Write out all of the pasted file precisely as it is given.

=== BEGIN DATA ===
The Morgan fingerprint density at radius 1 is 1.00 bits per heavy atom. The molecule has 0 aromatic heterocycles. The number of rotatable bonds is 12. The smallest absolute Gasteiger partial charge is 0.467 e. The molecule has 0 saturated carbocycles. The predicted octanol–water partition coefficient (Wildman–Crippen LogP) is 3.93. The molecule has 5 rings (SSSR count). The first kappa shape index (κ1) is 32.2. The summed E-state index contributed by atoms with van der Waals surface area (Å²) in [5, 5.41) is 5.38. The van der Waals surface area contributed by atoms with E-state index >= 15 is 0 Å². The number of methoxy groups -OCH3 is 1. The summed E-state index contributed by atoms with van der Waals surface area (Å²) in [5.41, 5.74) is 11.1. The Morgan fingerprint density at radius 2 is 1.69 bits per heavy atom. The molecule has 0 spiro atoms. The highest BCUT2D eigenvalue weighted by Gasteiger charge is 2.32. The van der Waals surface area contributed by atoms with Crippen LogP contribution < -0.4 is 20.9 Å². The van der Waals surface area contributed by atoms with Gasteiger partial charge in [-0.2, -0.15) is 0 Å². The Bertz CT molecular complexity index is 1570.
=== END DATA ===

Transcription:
The Morgan fingerprint density at radius 1 is 1.00 bits per heavy atom. The molecule has 0 aromatic heterocycles. The number of rotatable bonds is 12. The smallest absolute Gasteiger partial charge is 0.467 e. The molecule has 0 saturated carbocycles. The predicted octanol–water partition coefficient (Wildman–Crippen LogP) is 3.93. The molecule has 5 rings (SSSR count). The first kappa shape index (κ1) is 32.2. The summed E-state index contributed by atoms with van der Waals surface area (Å²) in [5, 5.41) is 5.38. The van der Waals surface area contributed by atoms with E-state index >= 15 is 0 Å². The number of methoxy groups -OCH3 is 1. The summed E-state index contributed by atoms with van der Waals surface area (Å²) in [5.41, 5.74) is 11.1. The Morgan fingerprint density at radius 2 is 1.69 bits per heavy atom. The molecule has 0 spiro atoms. The highest BCUT2D eigenvalue weighted by Gasteiger charge is 2.32. The van der Waals surface area contributed by atoms with Crippen LogP contribution < -0.4 is 20.9 Å². The van der Waals surface area contributed by atoms with Gasteiger partial charge in [-0.2, -0.15) is 0 Å². The Bertz CT molecular complexity index is 1570.